According to City Hall officials you cannot trust chickens, especially chickens that live in suburban backyards. They could be carriers of harmful disease. As reported in the Lawrence Journal-World city officials are drawing up an ordinance that would ban individuals from owning chickens in their backyard unless they live on at least five acres and “meet other guidelines.” Public health officials cite chicken’s notoriously substandard hygiene practices as a reason for the ban. It is thought small children might mix it up with the chickens and become ill. I am wondering if this is necessary. Are hyperactive, neglected children escaping from their homes, leaping over backyard fences and mingling with small farm animals? After the chicken encounters, are the children then involuntarily putting their fingers in their mouths? Who are these children? Bob Gent, a local artist and chicken owner defended chicken ownership. He was quoted in the paper as saying that “For me, this is kind of a symbolic gesture,” adding that “It is a recognition of the cycle of life around us. I think society would be better off if we were more connected with where our food came from.”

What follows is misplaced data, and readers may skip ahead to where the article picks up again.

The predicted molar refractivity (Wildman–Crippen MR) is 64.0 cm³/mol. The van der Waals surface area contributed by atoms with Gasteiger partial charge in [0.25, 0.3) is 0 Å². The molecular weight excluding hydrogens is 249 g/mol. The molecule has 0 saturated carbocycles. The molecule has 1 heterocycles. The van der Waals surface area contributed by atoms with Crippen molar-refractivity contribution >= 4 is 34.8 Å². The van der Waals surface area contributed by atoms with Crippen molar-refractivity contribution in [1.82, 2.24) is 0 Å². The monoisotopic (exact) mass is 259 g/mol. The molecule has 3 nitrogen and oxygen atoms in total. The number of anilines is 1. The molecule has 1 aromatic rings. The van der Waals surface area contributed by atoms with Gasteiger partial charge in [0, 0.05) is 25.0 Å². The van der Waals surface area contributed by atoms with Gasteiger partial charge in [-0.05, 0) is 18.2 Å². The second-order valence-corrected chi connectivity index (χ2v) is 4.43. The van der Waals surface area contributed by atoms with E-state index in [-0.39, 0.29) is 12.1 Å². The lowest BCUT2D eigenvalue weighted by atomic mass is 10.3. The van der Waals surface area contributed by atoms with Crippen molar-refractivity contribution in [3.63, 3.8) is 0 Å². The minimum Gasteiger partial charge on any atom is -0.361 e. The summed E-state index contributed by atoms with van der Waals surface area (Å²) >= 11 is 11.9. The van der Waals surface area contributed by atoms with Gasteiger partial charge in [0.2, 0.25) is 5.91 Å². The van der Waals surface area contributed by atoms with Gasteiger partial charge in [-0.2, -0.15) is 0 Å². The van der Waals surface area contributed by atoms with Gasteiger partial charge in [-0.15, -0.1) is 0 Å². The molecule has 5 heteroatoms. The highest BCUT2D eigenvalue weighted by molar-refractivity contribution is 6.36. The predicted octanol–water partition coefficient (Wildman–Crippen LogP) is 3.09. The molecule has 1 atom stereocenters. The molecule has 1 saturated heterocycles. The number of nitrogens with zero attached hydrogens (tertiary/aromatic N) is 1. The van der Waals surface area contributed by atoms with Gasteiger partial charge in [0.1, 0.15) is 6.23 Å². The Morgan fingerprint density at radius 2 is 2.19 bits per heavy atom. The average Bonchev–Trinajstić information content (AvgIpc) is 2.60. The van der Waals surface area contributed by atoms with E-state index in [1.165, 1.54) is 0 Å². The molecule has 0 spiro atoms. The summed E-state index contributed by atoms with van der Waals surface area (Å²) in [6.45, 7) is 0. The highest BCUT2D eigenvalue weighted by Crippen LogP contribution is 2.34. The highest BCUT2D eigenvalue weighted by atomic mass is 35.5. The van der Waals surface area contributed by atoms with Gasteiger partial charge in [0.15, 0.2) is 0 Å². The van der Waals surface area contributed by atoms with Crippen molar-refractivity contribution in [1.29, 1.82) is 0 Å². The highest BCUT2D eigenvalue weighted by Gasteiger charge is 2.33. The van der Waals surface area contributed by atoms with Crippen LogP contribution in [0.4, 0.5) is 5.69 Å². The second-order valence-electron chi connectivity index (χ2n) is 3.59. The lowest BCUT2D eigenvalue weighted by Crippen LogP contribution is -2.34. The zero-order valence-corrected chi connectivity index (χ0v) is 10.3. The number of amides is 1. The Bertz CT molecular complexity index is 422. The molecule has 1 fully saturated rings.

Gent is probably right. We are divorced from our food. One of the first lessons of our Media & the Environment class involved me learning that my pipin’ hot McDonald’s flapjacks probably traveled very far distances before arriving on my plate. It was not something I had ever really considered. I’m not sure what I was thinking. That egg McMuffins and hotcakes were being cultivated by local farmers? While Gent should be commended for recognizing the miles and miles that separate us from our food, what if the threat posed to children were actually true? In fact, just a few months ago an Associated Press story by John Heilprin exposed a controversial scientific experiment performed in 2000 by EPA and Johns Hopkins researchers that involved toxic sludge being tilled into yards in low-income neighborhoods as a way of fighting lead poisoning. In fact, the whole experiment was predicated on the assumption that if the children would eat the sludge they would be better protected from lead poisoning. While the researchers, which included Dr. Michael Klag of Johns Hopkins, staunchly denied the toxicity of the tilled substance, it certainly raises questions about the likelihood of children ingesting foreign substances if a prominent research university built an entire experiment around this premise. That said, an ordinance banning backyard chickens seems superfluous and an unnecessary waste of valuable time. If anything, it might encourage people to hoard barnyard animals. Heck, I would consider myself now vaguely intrigued at the prospects of owning some chickens. I bet the eggs taste better and better tasting locally-raised food is nothing to cluck about.